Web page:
Actually, this is just a holiday spin on an existing Queer Wish List, and it’s a truncated version only, with only a couple of items in current DC thinking and happenings. I think my overall wish, related to our Electeds, is simple: they will all miraculously begin acting like responsible, thoughtful, caring adults in powerful leadership positions. Related to We the Electorate, my wish is that we all begin acting like responsible, thoughtful, caring adults in positions to hold the Electeds accountable. For all of us, a wish that we’d free ourselves from two party politics and rather than winning political elections and games, focus on helping actual people with their real needs.

Maybe that’s a “too serious” little list, but that’s where my heart and head are, probably because my reality check is very aware of the huge needs, though I’m equally as aware of the significant willingness and abilities of people to do very good, caring things for each other. Reality and wishing go together.

A couple of notes from Queerdom which reveal some of the specific wishes of LGBTs and allies:

Employment Protection

Via MetroWeekly, Justin Snow writes, “Hope and an Executive Order, Despite puzzling inaction, advocates hold out optimism for Obama banning discrimination among federal contractors.” Snow recalls that it was on

… Feb. 25, 2008, that Obama filled out a presidential-candidate questionnaire for the Houston GLBT Political Caucus. Answering a number of questions about his positions on LGBT equality, in question No. 6 Obama was asked if he would support a nondiscrimination policy that includes sexual orientation and gender identity for federal contractors. Obama responded “˜Yes.’

But, here we are, with only a few weeks before the end of the first and the beginning of the second Obama administration, and federal employment discrimination protection for LGBTs “remains stalled.”

During a Dec. 5 press briefing, White House press secretary Jay Carney provided no new updates on the president’s views of the executive order.

“˜’Our position on that hasn’t changed,’ said Carney.

President Obama “supports an inclusive ENDA” and “look(s) forward to continuing to support that process and that legislation.” The executive order would “apply to contractors who do more than $10,000 of work with the federal government and affect 26 million workers,” and is seen by many as a way to “jumpstart action” on ENDA.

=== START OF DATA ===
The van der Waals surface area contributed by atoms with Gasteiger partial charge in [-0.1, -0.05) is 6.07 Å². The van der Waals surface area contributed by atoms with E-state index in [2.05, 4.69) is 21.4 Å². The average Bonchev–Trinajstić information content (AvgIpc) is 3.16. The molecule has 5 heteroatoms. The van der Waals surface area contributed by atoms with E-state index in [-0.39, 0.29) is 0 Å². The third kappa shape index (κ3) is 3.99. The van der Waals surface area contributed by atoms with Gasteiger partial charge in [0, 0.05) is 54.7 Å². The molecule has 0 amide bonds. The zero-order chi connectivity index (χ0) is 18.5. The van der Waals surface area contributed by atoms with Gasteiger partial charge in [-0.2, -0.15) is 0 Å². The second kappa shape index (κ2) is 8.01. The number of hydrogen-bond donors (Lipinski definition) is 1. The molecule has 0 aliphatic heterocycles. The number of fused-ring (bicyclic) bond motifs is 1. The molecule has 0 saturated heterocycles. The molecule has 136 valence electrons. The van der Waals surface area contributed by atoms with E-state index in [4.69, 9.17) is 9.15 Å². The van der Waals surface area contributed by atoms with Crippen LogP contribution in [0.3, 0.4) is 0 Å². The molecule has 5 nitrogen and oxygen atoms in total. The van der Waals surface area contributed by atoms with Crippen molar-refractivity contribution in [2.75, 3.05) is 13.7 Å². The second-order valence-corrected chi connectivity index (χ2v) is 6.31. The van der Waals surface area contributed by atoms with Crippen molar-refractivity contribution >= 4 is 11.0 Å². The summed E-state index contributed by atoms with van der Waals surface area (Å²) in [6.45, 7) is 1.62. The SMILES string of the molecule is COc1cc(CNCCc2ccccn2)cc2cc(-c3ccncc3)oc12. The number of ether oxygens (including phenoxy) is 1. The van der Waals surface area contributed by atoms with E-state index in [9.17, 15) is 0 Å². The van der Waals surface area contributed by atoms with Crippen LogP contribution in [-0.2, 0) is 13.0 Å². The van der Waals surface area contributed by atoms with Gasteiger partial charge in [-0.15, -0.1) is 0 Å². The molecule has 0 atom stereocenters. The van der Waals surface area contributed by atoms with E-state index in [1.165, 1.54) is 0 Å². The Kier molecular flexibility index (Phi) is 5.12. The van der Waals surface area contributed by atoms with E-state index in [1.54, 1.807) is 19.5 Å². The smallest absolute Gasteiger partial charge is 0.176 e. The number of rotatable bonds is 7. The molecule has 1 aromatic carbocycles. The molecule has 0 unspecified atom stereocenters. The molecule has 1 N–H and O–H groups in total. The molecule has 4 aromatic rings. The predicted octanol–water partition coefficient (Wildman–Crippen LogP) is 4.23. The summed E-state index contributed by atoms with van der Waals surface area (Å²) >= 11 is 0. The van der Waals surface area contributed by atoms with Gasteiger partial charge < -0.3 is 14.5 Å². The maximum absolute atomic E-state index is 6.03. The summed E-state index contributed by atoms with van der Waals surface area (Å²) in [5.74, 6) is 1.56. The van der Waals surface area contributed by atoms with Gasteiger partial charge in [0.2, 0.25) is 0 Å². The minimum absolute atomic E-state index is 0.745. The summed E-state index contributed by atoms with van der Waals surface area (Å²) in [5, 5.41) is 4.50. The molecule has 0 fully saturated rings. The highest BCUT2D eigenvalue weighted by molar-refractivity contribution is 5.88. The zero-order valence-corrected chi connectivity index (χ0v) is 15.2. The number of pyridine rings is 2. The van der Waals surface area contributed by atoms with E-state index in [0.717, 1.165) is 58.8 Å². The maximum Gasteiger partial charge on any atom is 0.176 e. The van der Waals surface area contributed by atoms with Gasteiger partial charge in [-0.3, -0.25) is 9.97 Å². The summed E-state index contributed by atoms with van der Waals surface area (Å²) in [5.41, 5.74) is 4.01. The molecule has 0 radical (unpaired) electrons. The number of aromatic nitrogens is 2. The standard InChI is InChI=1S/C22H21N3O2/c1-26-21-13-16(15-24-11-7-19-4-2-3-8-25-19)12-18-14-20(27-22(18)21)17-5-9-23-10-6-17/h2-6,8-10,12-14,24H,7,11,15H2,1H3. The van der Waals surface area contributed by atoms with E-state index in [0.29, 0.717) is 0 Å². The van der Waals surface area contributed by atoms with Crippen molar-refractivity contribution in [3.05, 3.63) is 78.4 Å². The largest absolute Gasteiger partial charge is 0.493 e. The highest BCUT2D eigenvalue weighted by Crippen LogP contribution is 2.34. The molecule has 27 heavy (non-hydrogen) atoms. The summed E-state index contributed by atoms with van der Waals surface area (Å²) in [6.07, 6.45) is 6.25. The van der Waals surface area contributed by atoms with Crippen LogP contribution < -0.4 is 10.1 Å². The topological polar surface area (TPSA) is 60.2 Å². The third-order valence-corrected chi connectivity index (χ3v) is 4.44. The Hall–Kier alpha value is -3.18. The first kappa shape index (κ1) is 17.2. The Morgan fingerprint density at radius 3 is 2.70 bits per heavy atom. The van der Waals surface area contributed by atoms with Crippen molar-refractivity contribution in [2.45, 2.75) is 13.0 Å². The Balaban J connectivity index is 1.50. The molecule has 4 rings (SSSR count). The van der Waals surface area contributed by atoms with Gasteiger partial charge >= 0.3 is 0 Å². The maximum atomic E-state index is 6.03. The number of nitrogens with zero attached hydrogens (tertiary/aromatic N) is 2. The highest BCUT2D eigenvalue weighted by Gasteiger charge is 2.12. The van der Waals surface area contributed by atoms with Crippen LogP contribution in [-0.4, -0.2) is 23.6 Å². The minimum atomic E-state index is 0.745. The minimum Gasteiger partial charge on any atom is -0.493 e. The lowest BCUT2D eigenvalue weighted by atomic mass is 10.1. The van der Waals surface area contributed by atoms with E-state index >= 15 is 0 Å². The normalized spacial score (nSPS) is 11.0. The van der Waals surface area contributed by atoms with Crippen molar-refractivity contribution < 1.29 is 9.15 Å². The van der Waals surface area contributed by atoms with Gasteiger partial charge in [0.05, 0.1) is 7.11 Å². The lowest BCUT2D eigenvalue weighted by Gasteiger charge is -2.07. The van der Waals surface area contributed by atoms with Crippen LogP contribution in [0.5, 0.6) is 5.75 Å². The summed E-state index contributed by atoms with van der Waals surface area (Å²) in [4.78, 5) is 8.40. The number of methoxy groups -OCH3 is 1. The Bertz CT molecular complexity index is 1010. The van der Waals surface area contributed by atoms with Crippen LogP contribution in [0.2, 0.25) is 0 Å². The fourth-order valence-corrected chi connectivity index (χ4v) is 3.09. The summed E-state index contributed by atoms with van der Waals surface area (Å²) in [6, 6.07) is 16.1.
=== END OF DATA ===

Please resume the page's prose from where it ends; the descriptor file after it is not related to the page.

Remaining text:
Several groups have publicly urged action on the executive order since Obama’s re-election, including the Human Rights Campaign, Freedom to Work, the National Gay and Lesbian Task Force and the National Center for Transgender Equality.

Chuck Hagel as Secretary of Defense

Via MetroWeekly, Justin Snow writes, Hope and an Executive Order, Despite puzzling inaction, advocates hold out optimism for Obama banning discrimination among federal contractors. Snow recalls that it was on

Former Sen. Chuck Hagel ““ a finalist for the post of Secretary of Defense in Obama’s second term ““ once opposed a nominee to be U.S. Ambassador to Luxembourg because he was “˜openly aggressively gay.’

“˜Ambassadorial posts are sensitive,’ Hagel told to the Omaha World-Herald in 1998, opposing the nomination of philanthropist James Hormel. … “˜They are representing our lifestyle, our values, our standards. And I think it is an inhibiting factor to be gay ““ openly aggressively gay like Mr. Hormel ““ to do an effective job.’

Some LGBT rights groups are already criticizing the potential selection of Hagel to replaced Leon Panetta.

Hagel was a long-time supporter of Don’t Ask, Don’t Tell, which banned gays and lesbians from serving openly in the military. …

And between 2001 and 2006, Hagel received a score of zero from the Human Rights Council, with no votes on the Employment Non-Discrimination Act, a job discrimination bill, and the Hate Crimes Prevention Act … .

Hagel’s record on LGBT issues did show some signs of change, as the country shifted dramatically on the subject. He voted in favor of a 2004 constitutional amendment aimed at limiting marriage to one man and one woman, but opposed the marriage amendment in 2006.

Wish lists and reality checks, holiday version. Actually, it doesn’t look that different from the everyday version.

But speaking of holidays, I wish the best for all of you. I appreciate your thoughts and ideas, and Taylor, I appreciate the opportunity to post here regularly. Stay safe, everyone.